Kristi Hopf is an international worker in Niger serving the Fulani people, a group of people the Jaffray Project is reaching. She is involved in a program that teaches local Fulani agricultural strategies, such as zaï holes,1 and composting. Christophe, the agricultural trainer, had a village representative plant an experimental field to demonstrate what was taught. The rains were scattered this year. The Fulani farmers had planted multiple times, but there was not enough rain to sustain the millet. People were saying that, “An invisible umbrella had been placed over Niamey, the capital city, to keep the rains out.” Other people said that their religious leaders were saying that, “There will be a drought this year and no millet will be harvested.” While all of this was happening, Kristi prayed. And when the rains still did not come, Kristi urged others to pray with her.
The Jaffray project is intended to inspire and motivate us to continue to bring access to Jesus to the least-reached people of the world. The Global Advanced Fund (GAF) is the underpinning of all international worker support and the Jaffray Project is the avenue in which each year we promote the opportunity to invest into a people group where few or none have heard the message of Jesus. The Jaffray Project is not a separate fund than GAF, rather it is used to give the initial boost and focus that will lead to multiplying disciples and dynamic faith communities.
This year in Niger, Kristi helped plant a field, and she trusted God for rain. The day before the millet would die due to a lack of rain, God answered her prayers and provided. Though the rains continue to be less than normal and some fields are dying, while others are still growing, the villagers have noticed that the height of the millet planted in the experimental field surpasses that of the regular plantings.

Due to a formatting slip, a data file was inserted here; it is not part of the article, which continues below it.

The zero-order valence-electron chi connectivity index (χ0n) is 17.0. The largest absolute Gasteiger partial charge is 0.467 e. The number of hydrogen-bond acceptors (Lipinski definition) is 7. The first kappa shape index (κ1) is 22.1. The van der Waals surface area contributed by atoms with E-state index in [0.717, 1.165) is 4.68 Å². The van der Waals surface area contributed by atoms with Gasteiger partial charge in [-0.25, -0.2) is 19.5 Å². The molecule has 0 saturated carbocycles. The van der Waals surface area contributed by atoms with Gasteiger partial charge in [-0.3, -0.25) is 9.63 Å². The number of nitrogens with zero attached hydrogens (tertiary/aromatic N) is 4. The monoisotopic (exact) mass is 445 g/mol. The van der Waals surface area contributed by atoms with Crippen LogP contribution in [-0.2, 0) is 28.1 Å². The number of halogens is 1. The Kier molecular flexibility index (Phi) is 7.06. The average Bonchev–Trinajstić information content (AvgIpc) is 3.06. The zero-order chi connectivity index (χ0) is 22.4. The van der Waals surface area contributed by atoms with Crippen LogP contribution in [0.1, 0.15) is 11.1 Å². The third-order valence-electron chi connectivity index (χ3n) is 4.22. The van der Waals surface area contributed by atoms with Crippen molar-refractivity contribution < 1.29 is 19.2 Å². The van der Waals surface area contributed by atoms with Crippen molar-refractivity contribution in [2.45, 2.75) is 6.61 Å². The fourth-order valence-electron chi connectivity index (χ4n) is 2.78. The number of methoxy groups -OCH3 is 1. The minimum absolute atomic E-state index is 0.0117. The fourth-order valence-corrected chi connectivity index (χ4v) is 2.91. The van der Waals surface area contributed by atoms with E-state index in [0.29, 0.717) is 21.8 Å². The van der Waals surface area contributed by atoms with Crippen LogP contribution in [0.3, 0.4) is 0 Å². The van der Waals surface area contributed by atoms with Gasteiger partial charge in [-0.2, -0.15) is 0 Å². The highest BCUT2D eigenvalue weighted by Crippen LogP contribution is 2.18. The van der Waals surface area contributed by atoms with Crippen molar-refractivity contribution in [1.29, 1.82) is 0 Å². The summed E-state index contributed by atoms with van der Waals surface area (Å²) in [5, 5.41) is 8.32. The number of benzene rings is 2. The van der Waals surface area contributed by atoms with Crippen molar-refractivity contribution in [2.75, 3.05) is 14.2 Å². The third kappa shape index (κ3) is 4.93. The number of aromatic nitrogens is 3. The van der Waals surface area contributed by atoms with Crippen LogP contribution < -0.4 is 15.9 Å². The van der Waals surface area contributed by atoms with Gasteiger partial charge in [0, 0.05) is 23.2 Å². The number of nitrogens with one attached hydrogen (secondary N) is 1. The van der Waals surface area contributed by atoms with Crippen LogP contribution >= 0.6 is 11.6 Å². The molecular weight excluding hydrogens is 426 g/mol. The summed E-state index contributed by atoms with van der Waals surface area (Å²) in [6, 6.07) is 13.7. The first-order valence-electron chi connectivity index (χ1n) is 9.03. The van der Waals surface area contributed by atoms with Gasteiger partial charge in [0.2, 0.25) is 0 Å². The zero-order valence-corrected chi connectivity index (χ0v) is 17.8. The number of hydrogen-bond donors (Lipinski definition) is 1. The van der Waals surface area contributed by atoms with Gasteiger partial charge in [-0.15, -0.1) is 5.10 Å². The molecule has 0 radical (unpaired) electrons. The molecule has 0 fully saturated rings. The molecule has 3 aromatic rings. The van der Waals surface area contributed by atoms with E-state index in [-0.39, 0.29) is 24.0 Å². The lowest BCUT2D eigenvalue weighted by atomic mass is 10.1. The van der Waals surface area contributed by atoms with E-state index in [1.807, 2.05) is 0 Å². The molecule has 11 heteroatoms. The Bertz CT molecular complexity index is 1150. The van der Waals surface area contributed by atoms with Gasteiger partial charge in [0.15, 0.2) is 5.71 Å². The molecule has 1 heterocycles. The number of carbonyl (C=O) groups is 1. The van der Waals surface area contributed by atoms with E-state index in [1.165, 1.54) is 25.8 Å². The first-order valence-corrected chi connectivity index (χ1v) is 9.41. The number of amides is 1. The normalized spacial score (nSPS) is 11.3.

Through the agricultural program, Kristi has developed relationships with the Fulani. Every week a group of them gathers and Kristi tells them a story from the Bible. As Kristi teaches agriculture, she has been telling the stories of Noah and Joseph. She teaches patience and tells them that, just as God showed Noah and Joseph how to prepare for lean years and hardships of the flood, the Fulani can prepare for what may come. She is astounded at how many of the village chief ’s family have begun attending the story times! The Fulani are thirsty to hear more about God.
There are people all over the world who are eager to hear more about God. The Jaffray Project sends international workers to least-reached people groups such as the Fulani, Wolof, Yazidis, and Balinese Hindus.2 Your support launches new workers and supports the Global Advance Fund.3 Join us.
1 Creating zaï holes is a farming technique done by digging small holes in the fields before planting season, filling them with compost, and allowing rain water to gather in them. A farmer will then plant their seeds in these holes.
2 Learn more about the impact of these donation at cmacan.org/Jaffray
3 The Global Advance Fund (GAF) underpins all the C&MA in Canada international worker support.